Meet Jim Dickens – Healthy Rivers to Reef Partnership profile

Jul 7, 2016 |

Jim Dickens, treasurer of Whitsunday Catchment Landcare

Healthy Rivers to Reef Logo_CMYK_transparent-01Healthy Rivers to Reef – a collaboration between 22 partners from community, Traditional Owners, farmers and fishers, industry, science, tourism and government.


– Treasurer, Whitsunday Catchment Landcare

The Whitsunday region attracts visitors from all over the world who expect to see a picture perfect landscape, resembling the travel brochure images.

Managing the variety of landscapes from the ranges to the reef is a role delegated to governments and shared with groups like Whitsunday Catchment Landcare (WCL).

WCL Treasurer Jim Dickens often steps into Healthy Rivers to Reef Partnership (HRRP) meetings when the chairman is unavailable. As a community volunteer, WCL was the perfect fit for this retiree after 40 years in land management. Jim brings a wealth of knowledge in both native forests and timber plantations in a number of different roles.

Jim has learnt a lot about non-commercial plants during his three years with WCL.

“The local Landcare group contribute quite a bit to the environmental sustainability of the area in both revegetation, mainly along riparian areas of Whitsunday Council land. We also run an average size nursery at Kelsey Creek that provides plants for a range of projects, as well as to the community,” Jim said.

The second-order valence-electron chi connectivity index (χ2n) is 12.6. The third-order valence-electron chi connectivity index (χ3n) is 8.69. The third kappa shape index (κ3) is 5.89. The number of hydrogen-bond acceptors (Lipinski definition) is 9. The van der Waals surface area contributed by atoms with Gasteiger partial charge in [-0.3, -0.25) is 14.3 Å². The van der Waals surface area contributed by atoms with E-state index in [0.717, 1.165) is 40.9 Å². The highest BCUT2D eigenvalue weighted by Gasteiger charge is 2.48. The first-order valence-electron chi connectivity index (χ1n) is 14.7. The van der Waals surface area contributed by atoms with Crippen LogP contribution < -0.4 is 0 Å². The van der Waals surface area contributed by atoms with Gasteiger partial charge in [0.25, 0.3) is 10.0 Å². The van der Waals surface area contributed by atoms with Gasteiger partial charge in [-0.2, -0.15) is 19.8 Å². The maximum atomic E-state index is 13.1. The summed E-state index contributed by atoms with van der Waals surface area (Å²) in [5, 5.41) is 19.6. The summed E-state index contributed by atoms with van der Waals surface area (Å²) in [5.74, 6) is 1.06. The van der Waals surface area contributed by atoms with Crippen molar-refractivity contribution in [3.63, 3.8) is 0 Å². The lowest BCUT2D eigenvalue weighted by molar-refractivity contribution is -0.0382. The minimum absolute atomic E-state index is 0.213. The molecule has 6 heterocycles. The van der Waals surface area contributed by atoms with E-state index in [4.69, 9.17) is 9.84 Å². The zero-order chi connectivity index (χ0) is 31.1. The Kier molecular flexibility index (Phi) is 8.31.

As a non-profit community group, WCL benefits financially from their connections to government and Reef Catchments in particular who help with funding, which in turn goes back into the environment. “We recycle that money through producing plants at the nursery or other environmental projects, council actually pay us to do feral pig control for example,” Jim said.

With many projects involving weed and pest control through the region, WCL saw the benefits of collaborating with the Partnership.

Although Jim feels it’ll take several years of data collection to eventually get to a point where trends can be identified, he’s confident that will provide a clear vision for future management.

“I’ve always believed if you don’t monitor you can’t tell where you’re going and this group are heavily involved in the monitoring process, so it’s that monitoring that will hopefully identify priority areas for expenditure of funds and improvement.”

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